Exclusion diets for cats and dogs explained

19/08/2016

Many people come to Natures Menu because their dog or cat has experienced allergies while being fed a conventional pet food diet.

  

Dietary sensitivities can be associated with any ingredient, but most commonly they are caused by a protein and/or grain intolerance.

  

Symptoms of a food sensitivity or allergy can manifest in a number of ways, such as:

  

  • Itchy, irritated skin
  • Poor coat condition
  • Excessive moulting/hair loss
  • Nibbling/licking of the feet and/or toes
  • Redness or ‘pink staining’ of the feet or other areas of the body
  • Ear infections
  • Tear staining/runny eyes
  • Periodic or persistent diarrhoea/loose stools
  • Periodic vomiting or digestive upset

  

So, when you visit your vet with a pet presenting any of the above symptoms, they may well suggest that you try an exclusion diet in order to root out the offending ingredient, eliminate it from your pet’s diet and get them back on the road to recovery.

  

This can be achieved through numerous routes, but one method is to feed a grain free food containing a single meat protein source which your pet has ideally never been exposed to. If numerous diets have been tried within a short period of time, usually no exposure to the chosen meat/protein source within the last month should suffice. This is called an ‘elimination diet’ meaning all possible allergens are excluded for a period of time, allowing the animal’s body to recover and return to optimum health.

  

An elimination diet should be fed solely for 4-6 weeks, meaning no access to other foods, treats (unless specified for use in an elimination diet) or human food should be permitted, as this could introduce allergens back into the diet rendering the elimination period unsuccessful. If symptoms subside within this time, other single source meat proteins can be introduced one at a time (i.e. weekly) to assess if a reaction is noticeable.

  

If symptoms should return during introduction, immediate withdrawal of that protein is necessary and a possible allergen has been identified. Please note, there may be more than one allergen an animal is sensitive to; always ensure a detailed diary is kept to enable you to identify which protein was introduced when and if a reaction was noted.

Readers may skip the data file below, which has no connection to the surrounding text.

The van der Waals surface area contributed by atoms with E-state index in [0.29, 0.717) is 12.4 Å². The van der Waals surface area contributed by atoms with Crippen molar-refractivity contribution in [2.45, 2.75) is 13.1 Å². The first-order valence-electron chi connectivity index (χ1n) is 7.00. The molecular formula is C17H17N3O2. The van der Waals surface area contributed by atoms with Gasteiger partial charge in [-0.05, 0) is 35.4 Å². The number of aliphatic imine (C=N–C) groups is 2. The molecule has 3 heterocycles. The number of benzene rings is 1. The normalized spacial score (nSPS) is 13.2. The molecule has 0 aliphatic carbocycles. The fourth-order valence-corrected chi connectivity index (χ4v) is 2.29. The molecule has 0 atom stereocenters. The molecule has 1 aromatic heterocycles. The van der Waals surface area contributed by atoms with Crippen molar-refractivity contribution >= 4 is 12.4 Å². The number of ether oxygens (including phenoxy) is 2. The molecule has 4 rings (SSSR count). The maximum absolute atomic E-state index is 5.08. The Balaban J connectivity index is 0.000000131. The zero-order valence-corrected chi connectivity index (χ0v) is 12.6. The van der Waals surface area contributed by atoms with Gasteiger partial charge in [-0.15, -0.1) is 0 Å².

*Please note that this article is purely for information only – always keep your veterinarian up to date with any food changes you decide to make to your pets diet.  Your veterinarian can provide a wealth of information regarding exclusion diets and how to go about it.

  

Natures Menu offer a range of complete and balanced cat and dog foods that can be appropriate for pets with allergies:

1)Grain, gluten free, single source, novel protein options

Raw Complete & Balanced:

  

Ambient Complete & Balanced:

  

2) Grain and gluten free, novel protein options:

Raw Complete & Balanced:

  

If the sensitivity is suspected to be from a grain or gluten source only, the following options are available to trial for the elimination period:

  

3) Grain and gluten free options:

Raw Complete & Balanced:

  

Complete & Balanced Cans & Pouches:

 dogs, allergies, cats, sensitivity, exclusion diet, grain free, raw feeding

Natures Menu

posted on 05/10/2016
Hello Jenny, How did Yogi get on? Our vets usually recommend the Country Hunter Rabbit or Venison as a good place to start they are single protein and grain free, and usually they are proteins they haven't had much exposure to before. If you need any help don't hesitate to give us a call.

Joanna Nixon

posted on 30/09/2016
We have had a rescue westie for 6 months now, we had digestion problems from dot one with him, dry food even the sensitive type gave him very smelly wind and horrible smelling soft unformed poo's and a lot of it. The fantastic news is we put him on natures menu 4 months ago and haven't looked back since. He loves all flavours but the country hunter venison is a firm favorite. We tell every dog owner we know about raw feeding . It's the best, our dog is full of life and he has no skin issues his weight is also good. thank you .

jenny brown

posted on 08/09/2016
Yogi who is sponsored by Natures Menu has got an allergy of some sort. The vet says he has got Malazesia which is a yeast infection. We are trying the above but as yet have not struck lucky.
We are now trying beef. I have just ordered the just beef mince, the fruit and veg nuggets and the beef single protein pouches.
Do you have any other ideas - he has had it for more than a year now.
many thanks

jenny

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